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struggling with your u-turns?


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Try this


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I like this guys presenting and his videos have a lot of good info I think. I can't say I've mastered this in anyway, certainly I think moving your body to the outside of the turn and looking through helps. Some of the info is about turning off road but I think with roads covered in wet leaves at this time of year it has some relevance on road as well.

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Saw two guys demoing this on BMW adventure bikes at Motorcycle Live yesterday and as you would expect make it look ridiculously easy


edit: the thing I don't think I'll be able to do with this specific technique is pulling the clutch in - the one time I did that when I panicked whilst doing my mod1 training the bike went to the ground awfully quickly...

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Saw two guys demoing this on BMW adventure bikes at Motorcycle Live yesterday and as you would expect make it look ridiculously easy


edit: the thing I don't think I'll be able to do with this specific technique is pulling the clutch in - the one time I did that when I panicked whilst doing my mod1 training the bike went to the ground awfully quickly...

 

that's the bit I don't like, cutting the power, speed scrubs off and it wants to go down if you don't time the power back on

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Good video tho I couldn't cope with more than few seconds worth of the awful 60s lift music ;)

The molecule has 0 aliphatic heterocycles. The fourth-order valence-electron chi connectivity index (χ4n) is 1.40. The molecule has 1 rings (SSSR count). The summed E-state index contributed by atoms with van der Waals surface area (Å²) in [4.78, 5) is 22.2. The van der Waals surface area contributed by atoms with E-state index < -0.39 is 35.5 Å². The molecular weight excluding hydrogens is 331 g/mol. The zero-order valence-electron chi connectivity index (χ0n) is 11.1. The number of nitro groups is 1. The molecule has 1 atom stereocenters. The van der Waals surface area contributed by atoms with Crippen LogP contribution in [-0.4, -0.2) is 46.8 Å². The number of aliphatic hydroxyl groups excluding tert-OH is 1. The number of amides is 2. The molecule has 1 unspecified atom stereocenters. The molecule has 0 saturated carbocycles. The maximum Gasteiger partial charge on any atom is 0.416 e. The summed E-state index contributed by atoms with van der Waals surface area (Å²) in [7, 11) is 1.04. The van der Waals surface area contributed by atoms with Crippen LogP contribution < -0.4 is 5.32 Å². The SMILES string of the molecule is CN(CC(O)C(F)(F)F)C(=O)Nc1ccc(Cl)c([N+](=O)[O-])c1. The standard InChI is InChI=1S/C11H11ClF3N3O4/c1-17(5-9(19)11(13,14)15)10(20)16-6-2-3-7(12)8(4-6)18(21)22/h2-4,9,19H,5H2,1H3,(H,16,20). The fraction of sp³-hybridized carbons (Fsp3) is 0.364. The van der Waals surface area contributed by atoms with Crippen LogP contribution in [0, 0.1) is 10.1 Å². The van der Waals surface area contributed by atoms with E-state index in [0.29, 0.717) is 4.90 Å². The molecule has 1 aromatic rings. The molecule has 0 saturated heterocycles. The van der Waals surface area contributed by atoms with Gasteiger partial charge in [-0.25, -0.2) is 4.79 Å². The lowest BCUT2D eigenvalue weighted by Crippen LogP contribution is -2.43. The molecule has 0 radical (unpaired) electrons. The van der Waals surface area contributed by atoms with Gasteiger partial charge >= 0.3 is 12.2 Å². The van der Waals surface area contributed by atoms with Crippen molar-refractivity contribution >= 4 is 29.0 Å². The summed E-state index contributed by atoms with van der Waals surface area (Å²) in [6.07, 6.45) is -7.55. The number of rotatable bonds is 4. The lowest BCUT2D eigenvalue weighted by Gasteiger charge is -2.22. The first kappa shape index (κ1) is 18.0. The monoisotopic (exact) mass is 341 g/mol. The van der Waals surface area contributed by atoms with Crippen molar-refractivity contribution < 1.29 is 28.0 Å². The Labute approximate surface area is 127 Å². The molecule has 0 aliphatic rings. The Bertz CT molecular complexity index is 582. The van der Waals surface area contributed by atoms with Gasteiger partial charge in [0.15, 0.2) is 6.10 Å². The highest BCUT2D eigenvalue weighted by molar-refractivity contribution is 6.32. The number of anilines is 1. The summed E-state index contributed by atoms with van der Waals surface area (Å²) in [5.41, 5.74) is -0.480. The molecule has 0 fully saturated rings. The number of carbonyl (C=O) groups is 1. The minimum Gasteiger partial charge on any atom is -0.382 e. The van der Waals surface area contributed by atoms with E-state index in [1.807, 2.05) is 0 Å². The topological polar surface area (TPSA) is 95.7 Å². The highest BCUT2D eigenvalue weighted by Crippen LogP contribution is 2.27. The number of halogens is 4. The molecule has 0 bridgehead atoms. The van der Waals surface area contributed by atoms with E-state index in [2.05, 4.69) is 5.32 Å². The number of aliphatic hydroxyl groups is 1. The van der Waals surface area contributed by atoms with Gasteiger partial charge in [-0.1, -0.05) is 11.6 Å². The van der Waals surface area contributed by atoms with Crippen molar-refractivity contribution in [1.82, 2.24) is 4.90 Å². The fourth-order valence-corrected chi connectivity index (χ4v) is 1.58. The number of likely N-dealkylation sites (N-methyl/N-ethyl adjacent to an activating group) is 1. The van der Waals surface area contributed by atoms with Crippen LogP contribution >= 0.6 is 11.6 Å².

The technique being demonstrated is called 'counter-weighting' because you move your body weight one way whilst leaning the bike the other. As the vid demonstrates, the more you lean the bike over, the tighter it turns.


The big plus is that it means you can keep up a decent speed - which is what gives the bike balance - and still get it turned in a tight space. The mistake that most riders make is to try to go slower to turn tighter. Eventually the machine no longer has any dynamic balance and starts to wander all over the place - turns get wider rather than tighter, so the answer is not to go too slow.


I noticed a couple of comments about 'cutting the drive' on the clutch. Don't do that - keep the power steady right through the turn from beginning to end and use the REAR BRAKE to fine-tune speed. One thing that the off-road U turn on test no longer teaches people is how to deal with a steep camber on a road - you have to drive UP the hill, then use the rear brake to control the speed going DOWN again once you have crossed the centre line.